I see a lot of resumes, typically those of mid- to senior-level professionals from numerous industries. My most common takeaway from their resumes:
“Your resume doesn’t show the strength of your background.”
If you want to get close to or at the C-suite level, it’s not enough to list your accomplishments. Even though you’re often not applying through regular online channels, you must make it clear that you have the skills required for the level you’re targeting.
I’ve worked with many people going for the top, and by focusing on the skills companies look for at those levels, we’ve seen a lot of successes, including a senior director who became the COO of a start-up and the CFO of a small firm who became a VP in a $12B company.
What skills do I need to highlight?
There are three key skills that are almost universally desired in any executive. Other knowledge will be particular to your industry, but can be made explicit when you use examples to support these universal skills. They are:
• Leadership (people, financials, expertise)
• Strategic planning (short- and long-term business plans, innovation/process improvement)
• Change management (communication)
How can you position yourself the right way in your resume?
People management. You usually progress through a career managing your own work to managing projects to overseeing the work of others to direct management of people. If you have not yet managed others directly, you need to highlight the biggest projects and work of others that you’ve managed. If you do supervise others, elaborate on your responsibilities and examples of your management style. Here are some things to consider:
1) Do you coach and mentor your staff on how to improve performance, get promoted, and/or professional development opportunities? Be as specific as possible.
2) Are you evaluating their performance on a regular basis, and in what way? Do you hold regular meetings with individuals and teams to advise them and obtain their feedback?
Financials. There are a number of ways of looking at financial management and leadership. You may be creating budgets and ensuring teams stay within them, or in charge of a business unit, tracking profit and loss. Whatever it is, be clear about what you manage and size. Keep in mind:
1) While the exact numbers are often confidential, you can say “multi-million” or “around” to include an estimate.
2) You can also use percentages to describe increases in sales or profit year-on-year, or the amount of cash you saved by coming in under budget on a project.
Expertise. In many industries, you’d refer to this as thought leadership, but I know a lot of people don’t like that term. What I’m referring to here are opportunities that you have to share your expertise. It could be:
1) informal or formal internal presentations;
2) public speaking engagements;
3) blogs or articles that you author; and/or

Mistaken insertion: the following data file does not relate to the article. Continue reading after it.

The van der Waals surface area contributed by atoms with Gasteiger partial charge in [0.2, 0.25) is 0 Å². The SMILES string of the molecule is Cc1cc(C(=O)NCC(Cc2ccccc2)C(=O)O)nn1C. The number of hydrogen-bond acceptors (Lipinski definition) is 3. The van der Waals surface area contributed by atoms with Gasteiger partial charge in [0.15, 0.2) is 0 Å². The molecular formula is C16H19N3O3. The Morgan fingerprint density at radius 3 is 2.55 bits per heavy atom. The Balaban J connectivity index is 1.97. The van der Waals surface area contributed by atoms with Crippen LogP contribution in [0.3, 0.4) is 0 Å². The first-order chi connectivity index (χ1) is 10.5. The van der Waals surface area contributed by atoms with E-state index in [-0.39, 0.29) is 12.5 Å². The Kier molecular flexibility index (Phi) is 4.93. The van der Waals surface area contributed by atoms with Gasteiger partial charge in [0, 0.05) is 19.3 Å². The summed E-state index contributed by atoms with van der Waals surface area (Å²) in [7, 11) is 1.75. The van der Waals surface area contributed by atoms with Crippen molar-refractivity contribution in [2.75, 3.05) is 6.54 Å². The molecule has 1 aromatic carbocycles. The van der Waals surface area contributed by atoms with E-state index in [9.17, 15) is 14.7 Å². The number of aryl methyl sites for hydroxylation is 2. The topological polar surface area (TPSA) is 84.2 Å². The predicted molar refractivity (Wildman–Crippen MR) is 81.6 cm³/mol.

4) engagement with C-suite executives (e.g., meetings, briefings, reports).
If you haven’t done these things, think about what issues colleagues approach you about, i.e., for what concerns are they seeking your help?
Short- and long-term business plans. If you’re involved in meetings and planning for the future of the department or business overall, you’re part of creating business plans. Be as specific as you can about the executives you’re working with and your part in the planning process. Consider:
1) Are you reporting on past performance and recommending future courses of action?
2) Are you analyzing past and current data to inform future plans for the business?
Innovation and process improvement. Innovation is the talk of the town these days, right? It’s just a fancy way of saying bringing new ideas to life. If you’ve introduced new initiatives in your company, describe them. While it’s best to use examples of those that have been implemented successfully, it’s okay to mention those that haven’t yet come to fruition. New ideas could be anything from introducing technical tools to make work more efficient to redesigning the sales process. Typically, these initiatives result in process improvements, which is another way to think about projects you’ve developed and executed.
Change management is defined as “the discipline that guides how we prepare, equip and support individuals to successfully adopt change in order to drive organizational success and outcomes.” In essence, it’s the management of transformation within a business.
Communication. Besides describing the type of change you’ve managed – it could be anything from implementation of a new software system to merging another company with yours – you should be clear about how you’ve prepared individuals and teams to adopt the change successfully.
1) How did you motivate your teams throughout the process of change?
2) Have you coached and delegated to others to support colleagues during this time of change?
3) How did you continue to inspire your teams to do their best work post-transformation?
4) What are the outcomes of the change (if known)?
Your title and list of accomplishments may make it clear you are executive material, but if someone cannot easily take away from your resume that you have the skills needed at that level, you’ve got some work to do.
If you need help extracting examples of these skills, we ask questions to identify them and then craft the bullets. Set up a free, no obligation consultation by clicking on the button below.